While there may not be any great literature from the Civil War period about the war itself, the war did leave an indelible mark on some of the great American writers toiling at the time. Craig Fehrman explores the topic at The Boston Globe.
In addition to the Jewish refugees who emigrated to North America in the years leading up to World War II, there was also a sizable contingent who fled East. In particular, an estimated 30,000 refugees journeyed to Shanghai between the years of 1933 to 1941. With them, the refugees brought all sorts of valuables, heirlooms, and artifacts. One family brought over 2,000 books. Now, over 70 years later, one Shanghai family is asking for help locating the owner of that library. Part One; Part Two. (h/t Bint Battuta)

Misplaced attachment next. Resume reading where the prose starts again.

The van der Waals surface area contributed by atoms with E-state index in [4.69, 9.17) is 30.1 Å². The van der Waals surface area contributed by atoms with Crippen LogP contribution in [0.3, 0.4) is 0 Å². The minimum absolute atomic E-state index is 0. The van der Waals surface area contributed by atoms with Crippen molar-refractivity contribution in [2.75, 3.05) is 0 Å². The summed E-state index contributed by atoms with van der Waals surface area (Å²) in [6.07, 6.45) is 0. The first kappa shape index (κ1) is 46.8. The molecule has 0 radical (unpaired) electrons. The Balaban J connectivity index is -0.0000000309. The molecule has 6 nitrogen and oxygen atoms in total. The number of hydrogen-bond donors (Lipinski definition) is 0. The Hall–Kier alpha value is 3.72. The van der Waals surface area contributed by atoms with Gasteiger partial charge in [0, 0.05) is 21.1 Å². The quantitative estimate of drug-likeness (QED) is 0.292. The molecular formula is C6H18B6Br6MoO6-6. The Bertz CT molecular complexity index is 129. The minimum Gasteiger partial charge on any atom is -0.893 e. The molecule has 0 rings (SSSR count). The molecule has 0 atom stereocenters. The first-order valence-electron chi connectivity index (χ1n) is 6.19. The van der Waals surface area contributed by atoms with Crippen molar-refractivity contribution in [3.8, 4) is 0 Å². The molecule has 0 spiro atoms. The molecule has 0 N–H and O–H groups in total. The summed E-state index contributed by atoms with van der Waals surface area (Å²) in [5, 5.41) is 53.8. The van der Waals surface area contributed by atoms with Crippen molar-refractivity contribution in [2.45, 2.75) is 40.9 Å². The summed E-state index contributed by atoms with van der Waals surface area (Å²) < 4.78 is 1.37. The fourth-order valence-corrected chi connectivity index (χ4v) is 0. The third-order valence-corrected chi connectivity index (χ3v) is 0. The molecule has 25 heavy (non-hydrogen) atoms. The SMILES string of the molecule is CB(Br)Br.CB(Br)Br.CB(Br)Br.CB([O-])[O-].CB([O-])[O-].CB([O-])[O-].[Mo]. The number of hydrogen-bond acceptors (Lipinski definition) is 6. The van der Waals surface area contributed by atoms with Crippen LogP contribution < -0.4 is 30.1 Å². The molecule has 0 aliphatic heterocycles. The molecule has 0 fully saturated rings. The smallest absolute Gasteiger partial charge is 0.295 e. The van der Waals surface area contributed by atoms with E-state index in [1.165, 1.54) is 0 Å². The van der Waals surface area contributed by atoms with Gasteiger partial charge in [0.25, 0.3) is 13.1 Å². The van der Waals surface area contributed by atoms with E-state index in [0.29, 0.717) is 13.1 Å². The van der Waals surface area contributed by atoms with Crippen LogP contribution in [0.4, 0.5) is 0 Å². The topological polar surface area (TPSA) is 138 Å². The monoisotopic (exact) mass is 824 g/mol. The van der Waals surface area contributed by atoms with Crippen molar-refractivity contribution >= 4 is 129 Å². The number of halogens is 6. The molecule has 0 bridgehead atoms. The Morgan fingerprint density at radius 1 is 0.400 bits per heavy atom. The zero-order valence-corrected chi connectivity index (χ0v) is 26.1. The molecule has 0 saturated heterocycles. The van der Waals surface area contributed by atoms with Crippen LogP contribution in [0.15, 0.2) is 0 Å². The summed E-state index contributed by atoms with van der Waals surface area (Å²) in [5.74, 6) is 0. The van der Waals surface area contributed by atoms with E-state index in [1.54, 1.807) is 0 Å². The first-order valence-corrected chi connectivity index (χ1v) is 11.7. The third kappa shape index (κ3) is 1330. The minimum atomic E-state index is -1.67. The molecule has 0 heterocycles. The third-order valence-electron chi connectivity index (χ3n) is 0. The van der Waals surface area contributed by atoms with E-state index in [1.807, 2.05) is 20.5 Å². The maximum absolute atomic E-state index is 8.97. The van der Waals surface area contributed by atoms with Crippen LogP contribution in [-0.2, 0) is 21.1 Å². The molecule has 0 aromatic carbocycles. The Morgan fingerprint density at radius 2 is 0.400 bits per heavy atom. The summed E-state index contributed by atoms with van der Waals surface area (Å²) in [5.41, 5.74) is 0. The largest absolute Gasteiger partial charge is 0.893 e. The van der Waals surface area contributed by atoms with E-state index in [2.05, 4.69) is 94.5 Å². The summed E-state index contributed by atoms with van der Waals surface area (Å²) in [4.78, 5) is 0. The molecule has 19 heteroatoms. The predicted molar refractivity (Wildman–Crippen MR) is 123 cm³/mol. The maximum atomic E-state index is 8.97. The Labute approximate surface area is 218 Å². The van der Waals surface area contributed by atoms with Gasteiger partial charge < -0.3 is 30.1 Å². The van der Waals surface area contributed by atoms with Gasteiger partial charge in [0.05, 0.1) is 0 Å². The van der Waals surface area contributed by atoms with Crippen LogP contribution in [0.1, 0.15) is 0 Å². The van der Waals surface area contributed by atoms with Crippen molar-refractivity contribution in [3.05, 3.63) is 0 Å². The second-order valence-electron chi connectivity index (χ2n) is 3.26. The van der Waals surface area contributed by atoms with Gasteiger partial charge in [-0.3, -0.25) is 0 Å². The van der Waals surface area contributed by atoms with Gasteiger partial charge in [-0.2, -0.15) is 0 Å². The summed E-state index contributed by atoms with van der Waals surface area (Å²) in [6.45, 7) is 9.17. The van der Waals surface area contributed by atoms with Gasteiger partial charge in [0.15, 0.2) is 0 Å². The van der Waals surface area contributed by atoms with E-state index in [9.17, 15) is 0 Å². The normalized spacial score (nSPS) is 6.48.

“‘What pleases the PUBLIC is always what’s most banal,’ he wrote to his brother in 1883. But nowadays Van Gogh pleases the public enormously. So has he become banal?” Julian Barnes reflects on Van Gogh’s life and work and how our perception of him has changed over time in a London Review of Books podcast. Interested in contemporary art? Check out our own Bill Morris’s piece on the Whitney Museum.